One man, one island, 2000 Birds
by Dr. Rich Briones
Imagine yourself on an island. The picturesque view you can wake up to in the morning, swimming in the ocean, the fresh air, sand between your toes, and of course, don’t forget your piñacolada to cap your day off! Truly a dream, isn’t it?
At least one person seems to think so — and has taken steps to make the dream come true. A man named Brendon Grimshaw bought an island, bringing himself a step closer to that dream island life. However, what he did with his island goes well beyond staycation goals.
THE MAN BEHIND THE ISLAND
Brendon comes from Dewsbury, England and was born in 1925. At a young age of 15, he knew that he liked writing and became good at it. He later worked as an editor for a newspaper in Kenya and in Tanzania.
His interest in Seychelles started when two of his friends told him about the beautiful islands. Brendon then caught a boat from Mombasa to see the beauty of the islands for himself.
While staying there for a week, he realized that there was something he wanted to do. “This is what I wanted. I wanted a place in Seychelles,” Brendon mentioned during his interview in the feature documentary titled A Grain of Sand.
NOT A WALK IN THE PARK
Brendon was in the market for an island for three weeks and not having any luck. It wasn’t until an 18-yearold approached him and asked if he wanted to buy one.
“It was a special, special feeling that, oh yes, this is what I want, this is the place,” he mentioned during his documentary interview as he set foot on Moyenne Island. Unfortunately, the owner did not want to sell it.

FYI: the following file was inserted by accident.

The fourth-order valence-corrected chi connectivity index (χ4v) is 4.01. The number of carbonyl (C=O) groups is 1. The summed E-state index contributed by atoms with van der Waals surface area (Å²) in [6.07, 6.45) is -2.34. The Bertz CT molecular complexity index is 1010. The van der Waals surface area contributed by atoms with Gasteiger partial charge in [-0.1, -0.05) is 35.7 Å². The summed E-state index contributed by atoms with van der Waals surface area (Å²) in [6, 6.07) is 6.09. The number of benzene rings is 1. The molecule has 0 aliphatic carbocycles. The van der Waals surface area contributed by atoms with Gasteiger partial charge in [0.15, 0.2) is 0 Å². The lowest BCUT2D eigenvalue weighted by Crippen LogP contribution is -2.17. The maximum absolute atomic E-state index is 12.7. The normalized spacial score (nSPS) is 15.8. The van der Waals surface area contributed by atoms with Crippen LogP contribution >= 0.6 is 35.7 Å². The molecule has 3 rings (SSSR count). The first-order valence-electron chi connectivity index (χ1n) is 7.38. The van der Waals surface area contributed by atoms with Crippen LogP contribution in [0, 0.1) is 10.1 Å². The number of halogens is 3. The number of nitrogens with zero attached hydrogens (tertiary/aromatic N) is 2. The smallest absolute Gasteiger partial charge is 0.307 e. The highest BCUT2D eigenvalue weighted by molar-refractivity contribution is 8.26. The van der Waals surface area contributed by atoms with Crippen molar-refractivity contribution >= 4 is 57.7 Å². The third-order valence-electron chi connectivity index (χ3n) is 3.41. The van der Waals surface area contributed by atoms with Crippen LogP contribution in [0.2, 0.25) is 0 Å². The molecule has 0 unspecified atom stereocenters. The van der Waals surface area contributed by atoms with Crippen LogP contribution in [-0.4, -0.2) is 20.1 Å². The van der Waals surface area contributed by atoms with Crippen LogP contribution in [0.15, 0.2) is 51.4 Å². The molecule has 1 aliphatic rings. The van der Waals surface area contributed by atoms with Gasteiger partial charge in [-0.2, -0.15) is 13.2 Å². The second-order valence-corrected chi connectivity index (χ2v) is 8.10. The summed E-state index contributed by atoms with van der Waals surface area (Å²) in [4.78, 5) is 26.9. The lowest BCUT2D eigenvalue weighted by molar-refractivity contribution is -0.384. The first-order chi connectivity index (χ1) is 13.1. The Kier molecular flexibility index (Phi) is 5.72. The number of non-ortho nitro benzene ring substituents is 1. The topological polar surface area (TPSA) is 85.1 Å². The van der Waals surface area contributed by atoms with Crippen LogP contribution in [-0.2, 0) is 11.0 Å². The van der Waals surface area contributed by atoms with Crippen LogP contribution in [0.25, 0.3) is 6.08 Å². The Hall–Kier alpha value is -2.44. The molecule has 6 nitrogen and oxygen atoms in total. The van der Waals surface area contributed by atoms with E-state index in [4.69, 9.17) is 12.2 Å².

It was on the very last day of his holiday that the owner had a change of heart. Brendon became the owner of Moyenne in 1962 after buying the island for GBP 10,000.
Brendon and Rene realized that there was too much bush on the island. They decided to plant trees, palms, and shrubs, not only to make the island look good but also to make it useful.
There are now 16,000 of these plants on the island.
It wasn’t only the trees that were lacking in Moyenne; there weren’t a lot of animals, too. Aldabra Tortoises were supposed to be endemic in the Seychelles; however, there were none on the island.
Today, there are 111 Tortoises who live there and roam as they please. Brendon took care of the hatchlings himself before releasing them.
Brendon brought 10 Birds from neighboring islands to Moyenne — but that was just the beginning. The Birds left the island because there wasn’t enough vegetation to provide food. He then fed them until some started to return by themselves.
There are now 2,000 Birds who reside in Moyenne.
TURNING DOWN A BIG OFFER
It is not surprising that Brendon received offers of up to USD 50M for the island. However, he wanted the island to stay as it was instead of turning into a commercialized space with a five-star hotel.
“I don’t want to [sell the island]. I’m happier to get my hands dirty. I’m happier to not be greedy for a wonderful life because I enjoy what I do, I enjoy being with nature, and also, I appreciate the fact that what I am doing is useful.”
Manila Bulletin Publishing Corp